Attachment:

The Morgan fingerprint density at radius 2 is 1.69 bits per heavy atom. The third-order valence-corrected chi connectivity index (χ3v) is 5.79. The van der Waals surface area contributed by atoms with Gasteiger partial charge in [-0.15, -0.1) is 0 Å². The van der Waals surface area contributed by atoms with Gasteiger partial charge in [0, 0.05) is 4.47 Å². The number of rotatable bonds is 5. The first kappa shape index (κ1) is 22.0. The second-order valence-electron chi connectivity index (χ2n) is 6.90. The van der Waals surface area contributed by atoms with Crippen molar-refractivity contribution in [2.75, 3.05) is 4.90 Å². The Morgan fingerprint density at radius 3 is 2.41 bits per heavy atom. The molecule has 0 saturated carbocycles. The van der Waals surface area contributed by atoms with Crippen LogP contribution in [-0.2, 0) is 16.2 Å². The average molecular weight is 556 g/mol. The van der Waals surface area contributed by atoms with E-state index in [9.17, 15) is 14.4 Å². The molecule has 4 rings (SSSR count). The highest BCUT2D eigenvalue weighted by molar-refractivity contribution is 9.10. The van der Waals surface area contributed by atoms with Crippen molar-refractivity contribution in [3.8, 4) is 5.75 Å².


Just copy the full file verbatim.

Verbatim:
The Morgan fingerprint density at radius 2 is 1.69 bits per heavy atom. The third-order valence-corrected chi connectivity index (χ3v) is 5.79. The van der Waals surface area contributed by atoms with Gasteiger partial charge in [-0.15, -0.1) is 0 Å². The van der Waals surface area contributed by atoms with Gasteiger partial charge in [0, 0.05) is 4.47 Å². The number of rotatable bonds is 5. The first kappa shape index (κ1) is 22.0. The second-order valence-electron chi connectivity index (χ2n) is 6.90. The van der Waals surface area contributed by atoms with Crippen molar-refractivity contribution in [2.75, 3.05) is 4.90 Å². The Morgan fingerprint density at radius 3 is 2.41 bits per heavy atom. The molecule has 0 saturated carbocycles. The van der Waals surface area contributed by atoms with Crippen LogP contribution in [-0.2, 0) is 16.2 Å². The average molecular weight is 556 g/mol. The van der Waals surface area contributed by atoms with E-state index in [9.17, 15) is 14.4 Å². The molecule has 4 rings (SSSR count). The highest BCUT2D eigenvalue weighted by molar-refractivity contribution is 9.10. The van der Waals surface area contributed by atoms with Crippen molar-refractivity contribution in [3.8, 4) is 5.75 Å².